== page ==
I was about to say "I look forward to when we start making movies in space for real so all the bad science in space movies will go away." But then I remembered that there's still plenty of stuff movies get wrong about real-life phenomena in defiance of everyday experience or common sense -- like having thunder sound simultaneously with lightning, or having the Moon be perpetually full, or having a car's driver keep looking at their passenger for a long conversation without losing control of the car, or having someone slice the palm of their hand open to draw blood and have no trouble using that hand afterward.
     
  10. CorporalCaptain

    CorporalCaptain Fleet Admiral Admiral

    Joined:
    Feb 12, 2011
    Location:
    standard orbit
    Yep. But it is clear that they intended it to indicate zero gravity, and not negative gravity, despite it being wrong for all the reasons you said.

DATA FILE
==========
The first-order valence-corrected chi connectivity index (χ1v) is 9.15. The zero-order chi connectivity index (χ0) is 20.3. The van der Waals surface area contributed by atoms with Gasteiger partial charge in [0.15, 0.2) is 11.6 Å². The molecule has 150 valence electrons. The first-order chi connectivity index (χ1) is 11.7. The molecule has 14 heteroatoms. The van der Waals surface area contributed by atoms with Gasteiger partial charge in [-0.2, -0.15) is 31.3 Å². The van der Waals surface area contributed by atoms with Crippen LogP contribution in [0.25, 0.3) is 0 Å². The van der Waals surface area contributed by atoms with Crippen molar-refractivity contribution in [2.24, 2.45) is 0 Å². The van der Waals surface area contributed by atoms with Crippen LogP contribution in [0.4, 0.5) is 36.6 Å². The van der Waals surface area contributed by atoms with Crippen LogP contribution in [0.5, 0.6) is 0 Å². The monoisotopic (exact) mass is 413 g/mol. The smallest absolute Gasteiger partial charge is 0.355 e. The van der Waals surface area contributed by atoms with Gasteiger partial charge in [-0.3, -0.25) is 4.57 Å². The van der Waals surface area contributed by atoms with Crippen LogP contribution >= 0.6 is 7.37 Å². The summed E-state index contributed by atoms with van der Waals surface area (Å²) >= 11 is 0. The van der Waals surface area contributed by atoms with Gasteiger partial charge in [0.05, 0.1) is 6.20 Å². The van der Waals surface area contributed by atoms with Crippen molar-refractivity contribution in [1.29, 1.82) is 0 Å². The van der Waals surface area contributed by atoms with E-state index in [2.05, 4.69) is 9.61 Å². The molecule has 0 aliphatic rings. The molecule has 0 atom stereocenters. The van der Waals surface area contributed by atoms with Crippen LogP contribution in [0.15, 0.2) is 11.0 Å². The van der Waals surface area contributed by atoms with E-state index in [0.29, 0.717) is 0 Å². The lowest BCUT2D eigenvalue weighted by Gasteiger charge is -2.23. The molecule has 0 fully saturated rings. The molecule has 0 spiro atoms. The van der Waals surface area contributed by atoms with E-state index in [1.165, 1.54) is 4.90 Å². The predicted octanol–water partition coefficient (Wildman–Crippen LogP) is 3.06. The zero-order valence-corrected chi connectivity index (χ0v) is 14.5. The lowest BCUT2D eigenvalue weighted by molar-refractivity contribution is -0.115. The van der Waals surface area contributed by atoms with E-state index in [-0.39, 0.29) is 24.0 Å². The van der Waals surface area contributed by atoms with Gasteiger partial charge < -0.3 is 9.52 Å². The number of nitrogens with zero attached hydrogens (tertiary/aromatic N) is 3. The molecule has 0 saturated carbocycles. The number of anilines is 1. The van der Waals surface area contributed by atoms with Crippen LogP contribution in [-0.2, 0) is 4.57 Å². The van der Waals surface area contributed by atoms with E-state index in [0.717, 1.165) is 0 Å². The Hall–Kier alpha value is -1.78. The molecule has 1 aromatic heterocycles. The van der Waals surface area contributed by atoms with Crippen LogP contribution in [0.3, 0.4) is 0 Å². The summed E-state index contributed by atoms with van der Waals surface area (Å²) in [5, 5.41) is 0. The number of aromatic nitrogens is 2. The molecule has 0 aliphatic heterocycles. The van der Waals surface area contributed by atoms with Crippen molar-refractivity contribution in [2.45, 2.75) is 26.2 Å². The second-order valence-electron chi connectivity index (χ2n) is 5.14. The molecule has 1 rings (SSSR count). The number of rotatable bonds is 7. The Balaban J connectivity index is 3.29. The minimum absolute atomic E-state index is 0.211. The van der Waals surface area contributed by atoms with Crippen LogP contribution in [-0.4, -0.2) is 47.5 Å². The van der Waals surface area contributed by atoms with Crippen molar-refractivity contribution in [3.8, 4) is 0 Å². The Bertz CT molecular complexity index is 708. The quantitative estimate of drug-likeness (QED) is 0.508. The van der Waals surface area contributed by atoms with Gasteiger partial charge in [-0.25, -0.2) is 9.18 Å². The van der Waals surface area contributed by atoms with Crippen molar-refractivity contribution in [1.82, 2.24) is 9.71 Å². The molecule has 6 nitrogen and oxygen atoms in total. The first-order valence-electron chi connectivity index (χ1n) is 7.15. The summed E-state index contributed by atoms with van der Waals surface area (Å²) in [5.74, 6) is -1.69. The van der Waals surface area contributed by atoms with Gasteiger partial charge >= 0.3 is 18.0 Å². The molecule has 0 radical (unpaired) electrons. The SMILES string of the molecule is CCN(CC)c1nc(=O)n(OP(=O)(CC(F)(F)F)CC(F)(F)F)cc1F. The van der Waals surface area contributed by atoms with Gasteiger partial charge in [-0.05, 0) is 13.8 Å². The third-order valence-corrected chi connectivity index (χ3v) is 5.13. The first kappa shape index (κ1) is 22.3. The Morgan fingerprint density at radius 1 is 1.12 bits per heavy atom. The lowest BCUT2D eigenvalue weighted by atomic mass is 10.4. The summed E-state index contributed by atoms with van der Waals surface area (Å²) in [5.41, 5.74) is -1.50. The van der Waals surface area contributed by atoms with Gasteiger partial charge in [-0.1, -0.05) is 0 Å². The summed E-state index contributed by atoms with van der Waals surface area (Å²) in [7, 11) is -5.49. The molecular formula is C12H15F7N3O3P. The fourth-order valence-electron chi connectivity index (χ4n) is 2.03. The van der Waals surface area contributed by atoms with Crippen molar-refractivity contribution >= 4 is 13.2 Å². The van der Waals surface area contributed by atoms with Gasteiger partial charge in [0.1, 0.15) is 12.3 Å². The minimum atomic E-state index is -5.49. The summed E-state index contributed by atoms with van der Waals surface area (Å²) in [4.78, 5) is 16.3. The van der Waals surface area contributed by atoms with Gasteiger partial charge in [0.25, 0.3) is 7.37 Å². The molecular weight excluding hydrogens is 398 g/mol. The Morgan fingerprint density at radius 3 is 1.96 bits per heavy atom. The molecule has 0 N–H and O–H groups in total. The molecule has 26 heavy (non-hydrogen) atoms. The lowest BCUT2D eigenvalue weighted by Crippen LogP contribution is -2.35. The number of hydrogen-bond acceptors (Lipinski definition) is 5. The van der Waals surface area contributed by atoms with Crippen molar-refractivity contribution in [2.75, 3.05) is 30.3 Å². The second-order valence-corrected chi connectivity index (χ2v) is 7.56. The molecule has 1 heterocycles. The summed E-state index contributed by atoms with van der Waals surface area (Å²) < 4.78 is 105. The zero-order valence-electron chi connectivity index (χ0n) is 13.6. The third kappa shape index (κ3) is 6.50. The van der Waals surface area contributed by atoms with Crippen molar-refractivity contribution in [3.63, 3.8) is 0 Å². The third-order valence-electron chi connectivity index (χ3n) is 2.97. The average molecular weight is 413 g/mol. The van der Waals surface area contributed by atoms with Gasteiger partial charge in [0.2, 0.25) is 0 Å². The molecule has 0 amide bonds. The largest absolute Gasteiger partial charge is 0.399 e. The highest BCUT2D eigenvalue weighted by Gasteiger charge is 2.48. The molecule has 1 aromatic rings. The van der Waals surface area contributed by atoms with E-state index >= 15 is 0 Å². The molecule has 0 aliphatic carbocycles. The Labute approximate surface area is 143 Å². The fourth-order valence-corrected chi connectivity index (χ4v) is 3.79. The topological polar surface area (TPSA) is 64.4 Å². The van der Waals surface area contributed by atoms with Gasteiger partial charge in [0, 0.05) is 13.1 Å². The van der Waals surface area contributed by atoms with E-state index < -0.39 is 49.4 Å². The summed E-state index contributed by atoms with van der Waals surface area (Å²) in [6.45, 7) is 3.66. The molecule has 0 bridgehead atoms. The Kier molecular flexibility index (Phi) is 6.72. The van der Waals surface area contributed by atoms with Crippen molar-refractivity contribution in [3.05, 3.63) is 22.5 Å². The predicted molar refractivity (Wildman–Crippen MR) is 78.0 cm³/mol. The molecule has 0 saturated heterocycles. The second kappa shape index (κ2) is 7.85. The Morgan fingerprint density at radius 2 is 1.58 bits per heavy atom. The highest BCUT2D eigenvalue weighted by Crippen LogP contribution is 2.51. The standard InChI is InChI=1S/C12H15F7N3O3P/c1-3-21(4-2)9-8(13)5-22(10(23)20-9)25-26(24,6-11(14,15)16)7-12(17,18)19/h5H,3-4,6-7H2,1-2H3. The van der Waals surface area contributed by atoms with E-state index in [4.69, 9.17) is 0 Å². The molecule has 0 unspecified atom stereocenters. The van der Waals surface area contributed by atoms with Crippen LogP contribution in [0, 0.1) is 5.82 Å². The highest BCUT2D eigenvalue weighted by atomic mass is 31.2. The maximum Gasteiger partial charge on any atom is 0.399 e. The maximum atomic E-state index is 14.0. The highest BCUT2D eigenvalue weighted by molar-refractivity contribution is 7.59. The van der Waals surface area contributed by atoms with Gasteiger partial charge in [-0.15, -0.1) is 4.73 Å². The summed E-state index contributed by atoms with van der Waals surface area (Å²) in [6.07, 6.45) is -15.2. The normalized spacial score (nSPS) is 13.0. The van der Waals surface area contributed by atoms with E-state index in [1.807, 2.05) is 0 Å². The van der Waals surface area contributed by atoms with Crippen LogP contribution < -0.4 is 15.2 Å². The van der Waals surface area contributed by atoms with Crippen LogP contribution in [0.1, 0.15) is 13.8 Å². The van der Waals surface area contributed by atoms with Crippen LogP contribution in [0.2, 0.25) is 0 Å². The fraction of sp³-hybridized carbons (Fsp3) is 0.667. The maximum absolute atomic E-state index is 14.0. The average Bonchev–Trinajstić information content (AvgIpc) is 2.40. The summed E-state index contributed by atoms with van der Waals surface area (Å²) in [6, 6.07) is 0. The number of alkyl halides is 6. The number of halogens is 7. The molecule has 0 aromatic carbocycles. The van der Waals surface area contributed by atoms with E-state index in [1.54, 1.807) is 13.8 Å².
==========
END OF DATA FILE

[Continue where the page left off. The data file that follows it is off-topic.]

I'm not sure what the actual reason for the mistake was, though. It's easy enough to get the effect as described in-camera, by simply turning the camera upside down; in the absence of any clarification of intent, I think it's possible that that simplicity in its execution might have influenced the decision to go with it.
     
  11. mos6507

    mos6507 Commodore Commodore

    Joined:
    Dec 22, 2010
    I shudder to think what Christopher would think of the Jimmy Neutron movie... His head would probably explode from the bad physics of those kids going off into space without any environmental protection whatsoever.

     
  12. Christopher

    Christopher Writer Admiral

    Joined:
    Mar 15, 2001
    Comedies are a different matter. I loved the bit where they lampshaded it by having Carl ask that question and not letting us hear Jimmy's "perfectly reasonable explanation." It's fine for something to be ridiculous and nonsensical in a comedy; the problem is when something's ridiculous and nonsensical in a "serious" movie.

    Besides, a human body being largely unaffected by vacuum exposure is actually much closer to the truth (aside from the whole breathing and hearing issue) than a human body instantly splashing like a water balloon on exposure to vacuum.